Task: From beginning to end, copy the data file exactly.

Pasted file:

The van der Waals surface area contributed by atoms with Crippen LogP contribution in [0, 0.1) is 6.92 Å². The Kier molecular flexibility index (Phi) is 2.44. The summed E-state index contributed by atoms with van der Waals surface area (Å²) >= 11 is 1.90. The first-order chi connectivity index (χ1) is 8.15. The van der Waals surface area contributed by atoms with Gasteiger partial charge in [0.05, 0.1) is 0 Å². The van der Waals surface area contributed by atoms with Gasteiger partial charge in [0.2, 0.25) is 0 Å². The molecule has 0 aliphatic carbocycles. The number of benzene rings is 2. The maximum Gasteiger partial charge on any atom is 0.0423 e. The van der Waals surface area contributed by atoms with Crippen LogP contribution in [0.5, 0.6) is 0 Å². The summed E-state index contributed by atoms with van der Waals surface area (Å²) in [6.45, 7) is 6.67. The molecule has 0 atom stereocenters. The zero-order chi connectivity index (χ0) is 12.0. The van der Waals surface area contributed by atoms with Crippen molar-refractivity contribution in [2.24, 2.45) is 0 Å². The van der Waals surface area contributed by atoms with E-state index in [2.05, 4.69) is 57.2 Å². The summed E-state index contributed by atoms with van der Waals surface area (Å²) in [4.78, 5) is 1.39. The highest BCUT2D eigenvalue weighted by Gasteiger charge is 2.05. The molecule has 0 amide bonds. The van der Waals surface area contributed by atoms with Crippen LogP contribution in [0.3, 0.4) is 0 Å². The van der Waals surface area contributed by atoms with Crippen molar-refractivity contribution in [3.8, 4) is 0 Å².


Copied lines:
The van der Waals surface area contributed by atoms with Crippen LogP contribution in [0, 0.1) is 6.92 Å². The Kier molecular flexibility index (Phi) is 2.44. The summed E-state index contributed by atoms with van der Waals surface area (Å²) >= 11 is 1.90. The first-order chi connectivity index (χ1) is 8.15. The van der Waals surface area contributed by atoms with Gasteiger partial charge in [0.05, 0.1) is 0 Å². The van der Waals surface area contributed by atoms with Gasteiger partial charge in [0.2, 0.25) is 0 Å². The molecule has 0 aliphatic carbocycles. The number of benzene rings is 2. The maximum Gasteiger partial charge on any atom is 0.0423 e. The van der Waals surface area contributed by atoms with Crippen LogP contribution in [0.5, 0.6) is 0 Å². The summed E-state index contributed by atoms with van der Waals surface area (Å²) in [6.45, 7) is 6.67. The molecule has 0 atom stereocenters. The zero-order chi connectivity index (χ0) is 12.0. The van der Waals surface area contributed by atoms with Crippen molar-refractivity contribution in [2.24, 2.45) is 0 Å². The van der Waals surface area contributed by atoms with E-state index in [2.05, 4.69) is 57.2 Å². The summed E-state index contributed by atoms with van der Waals surface area (Å²) in [4.78, 5) is 1.39. The highest BCUT2D eigenvalue weighted by Gasteiger charge is 2.05. The molecule has 0 amide bonds. The van der Waals surface area contributed by atoms with Crippen LogP contribution in [0.3, 0.4) is 0 Å². The van der Waals surface area contributed by atoms with Crippen molar-refractivity contribution in [3.8, 4) is 0 Å².